2021-01-26

Agreeing to disagree

In a recent article I worked with colleagues across Kennedys in reviewing the recent report of the Civil Justice Council (CJC) working group on low value personal injury claims. You can read this report here.

Part of their debate and discussion focussed on reforms that address the fraudulent, or unmeritorious, claims. In this post I reprise our review of the main issues. 

Fraudulent claims continues to be a topic that divides opinions and there remain differing levels of discord on all the key areas considered. 

There was consensus on all sides that fraud remains a problem and that greater public awareness of the problem is required. Where there is fraud, there ought to be penalties.

Beyond these basic principles, there was little by way of practical agreement in addressing how the problem is tackled. In fact, at the heart of the areas of disagreement includes how fraud is measured and the scale of the problem.

Measuring fraud, a covert activity, is difficult. The Association of British Insurers definition takes into account, and attempts to measure, (unsuccessful) attempts at fraud which themselves create a cost impact for insurers. Claimant representatives increasingly seek to minimise the problem of fraud by focussing on a narrower definition built on proven/confirmed fraud.

Where there is no agreement on the problem it follows that there will be little agreement on the solution.

We have always described fraud as a behaviour that seeks to extract a benefit from exploiting weaknesses in the claims process arising from desirable activity that promote expediency and efficiency. Fraud measures are therefore a balance: too onerous and they create friction that increases cost and impacts genuine claims; too lax and fraud thrives.

Whilst insurers spend time on, and invest in, developing fraud measures that minimise the impact on efficiency in the claims process, claimant representatives are increasingly challenging against further measures that they see as an imposition on their business practices.

As recent measures to combat fraud have focussed on reducing the incentive by reforming areas such as damages, legal costs and claims referral (both the process and rewards in this area), claimant representatives argue that before further reforms take place there must be clear and reliable evidence available.

Insurers know there remains a problem, albeit one that is sometimes hard to see. The reforms to date represent only a job part done in building effective fraud resilience into the personal injury claims process. The Insurance Fraud Taskforce recommendations will help to do this, as long as those recommendations are properly checked for relevance at the point they are implemented. We believe that:

  • More effective data sharing and data processing freedoms for fraud prevention can help and will allow innovation to keep pace with changing fraud behaviours.
  • More effective id checks throughout the claims process will provide certainty to all, and provides no greater imposition on claimants than is expected in a world where data privacy and security measures are common.
  • The opportunity to test claims properly should remain an available deterrent to fraudsters, notwithstanding the aims to reduce frictional cost in the claims process.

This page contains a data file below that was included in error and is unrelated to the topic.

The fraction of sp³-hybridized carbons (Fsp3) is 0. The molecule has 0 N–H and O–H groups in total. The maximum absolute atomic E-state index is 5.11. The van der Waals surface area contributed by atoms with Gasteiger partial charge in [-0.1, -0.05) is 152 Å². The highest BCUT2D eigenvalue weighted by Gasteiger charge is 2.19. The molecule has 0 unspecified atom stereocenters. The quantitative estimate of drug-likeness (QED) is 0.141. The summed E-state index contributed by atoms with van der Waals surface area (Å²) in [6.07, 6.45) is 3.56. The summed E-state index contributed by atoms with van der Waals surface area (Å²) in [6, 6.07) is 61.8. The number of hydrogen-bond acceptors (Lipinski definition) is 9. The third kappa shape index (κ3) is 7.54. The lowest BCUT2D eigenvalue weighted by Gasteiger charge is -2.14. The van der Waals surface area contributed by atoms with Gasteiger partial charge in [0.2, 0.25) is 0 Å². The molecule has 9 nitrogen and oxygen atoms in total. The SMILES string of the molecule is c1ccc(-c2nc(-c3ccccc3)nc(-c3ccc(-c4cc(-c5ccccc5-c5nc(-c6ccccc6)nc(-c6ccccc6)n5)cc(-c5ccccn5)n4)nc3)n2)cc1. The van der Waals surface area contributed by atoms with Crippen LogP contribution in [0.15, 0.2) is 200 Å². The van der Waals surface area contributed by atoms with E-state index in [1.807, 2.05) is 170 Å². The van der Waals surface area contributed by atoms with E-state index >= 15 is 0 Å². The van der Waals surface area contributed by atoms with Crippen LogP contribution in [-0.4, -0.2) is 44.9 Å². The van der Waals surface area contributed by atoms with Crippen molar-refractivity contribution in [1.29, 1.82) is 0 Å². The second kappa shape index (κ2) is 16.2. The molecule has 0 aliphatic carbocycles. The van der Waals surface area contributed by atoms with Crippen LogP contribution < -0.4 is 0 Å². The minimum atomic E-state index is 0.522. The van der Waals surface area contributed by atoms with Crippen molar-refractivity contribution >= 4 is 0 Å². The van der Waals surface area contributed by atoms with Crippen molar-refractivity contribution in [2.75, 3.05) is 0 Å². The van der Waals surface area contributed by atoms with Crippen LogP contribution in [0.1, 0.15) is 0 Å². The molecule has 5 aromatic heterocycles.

There is also a discussion relating to qualified one-way cost shifting (QOCS) which focussed on fundamental dishonesty. 

This was a particularly contentious topic within the working group and as such, it was left that the situation should be actively reviewed. Areas of concern included late discontinuance of claims and the definitions of ‘fundamental dishonestly’ and 'substantial injustice'.

Members from defendant backgrounds with specialist fraud departments were particularly concerned that if the court was required to approve a notice of discontinuance, LiPs would have to deal with these applications, which would in effect become a trial.

Some members of the working group were of the view that further guidance is needed on fundamental dishonesty, whilst others disagreed and felt that the provisions under both Section 57 of the Criminal Justice and Courts Act [2015] and in creating an exception to QOCS protection, are working well. We agree. As we have stated above, fraud is a behaviour and, given that it will change to the opportunity, one that is not well codified. Finding a claimant to be fundamentally dishonest is a matter of fact and context, not a matter of defined lines. The danger of codifying fundamental dishonesty is that you will inevitably legitimise behaviours, however problematic, up to that drawn line.

Fundamentally Honest readers will recognise our view on this topic. In a previous post we concluded:

The available case law supports a broad interpretation of fundamental dishonesty from what it is, through to how and when it is applied in litigation. We continue to explore for our clients how we can use fundamental dishonesty to challenge, and avoid validating, poor claims behaviour. At all times we continue to look at the intent behind the conduct.

In the last 10 years fraud has been at the heart of the civil reform programme. The fact that fraud remains a problem for insurers is not to suggest that this reform has failed, but instead it goes to demonstrate that fraud adapts to survive. Where reform has tackled some of the root causes and sought to make insurance fraud less attractive, we look forward to further reform allowing the insurance industry and other compensators the means to build their own defences that address their own, particular, risks.